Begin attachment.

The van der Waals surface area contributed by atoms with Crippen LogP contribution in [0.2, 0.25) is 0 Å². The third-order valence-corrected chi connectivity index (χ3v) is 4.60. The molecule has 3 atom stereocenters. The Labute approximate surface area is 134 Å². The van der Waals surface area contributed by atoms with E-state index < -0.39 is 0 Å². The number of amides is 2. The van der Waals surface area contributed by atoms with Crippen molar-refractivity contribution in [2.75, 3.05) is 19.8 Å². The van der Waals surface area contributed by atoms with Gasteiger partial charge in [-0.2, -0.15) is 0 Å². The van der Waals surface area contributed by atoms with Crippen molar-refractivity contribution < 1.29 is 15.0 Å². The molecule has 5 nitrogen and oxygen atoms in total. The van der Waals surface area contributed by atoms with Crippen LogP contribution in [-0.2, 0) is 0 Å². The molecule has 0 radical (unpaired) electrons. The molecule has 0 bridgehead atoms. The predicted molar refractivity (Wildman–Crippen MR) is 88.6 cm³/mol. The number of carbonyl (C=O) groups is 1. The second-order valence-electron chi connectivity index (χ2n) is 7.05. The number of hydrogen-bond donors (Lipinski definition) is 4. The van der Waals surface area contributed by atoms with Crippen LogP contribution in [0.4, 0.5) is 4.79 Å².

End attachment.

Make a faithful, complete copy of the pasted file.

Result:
The van der Waals surface area contributed by atoms with Crippen LogP contribution in [0.2, 0.25) is 0 Å². The third-order valence-corrected chi connectivity index (χ3v) is 4.60. The molecule has 3 atom stereocenters. The Labute approximate surface area is 134 Å². The van der Waals surface area contributed by atoms with E-state index < -0.39 is 0 Å². The number of amides is 2. The van der Waals surface area contributed by atoms with Crippen molar-refractivity contribution in [2.75, 3.05) is 19.8 Å². The van der Waals surface area contributed by atoms with Gasteiger partial charge in [-0.2, -0.15) is 0 Å². The van der Waals surface area contributed by atoms with Crippen molar-refractivity contribution < 1.29 is 15.0 Å². The molecule has 5 nitrogen and oxygen atoms in total. The van der Waals surface area contributed by atoms with Crippen LogP contribution in [-0.2, 0) is 0 Å². The molecule has 0 radical (unpaired) electrons. The molecule has 0 bridgehead atoms. The predicted molar refractivity (Wildman–Crippen MR) is 88.6 cm³/mol. The number of carbonyl (C=O) groups is 1. The second-order valence-electron chi connectivity index (χ2n) is 7.05. The number of hydrogen-bond donors (Lipinski definition) is 4. The van der Waals surface area contributed by atoms with Crippen LogP contribution in [0.4, 0.5) is 4.79 Å².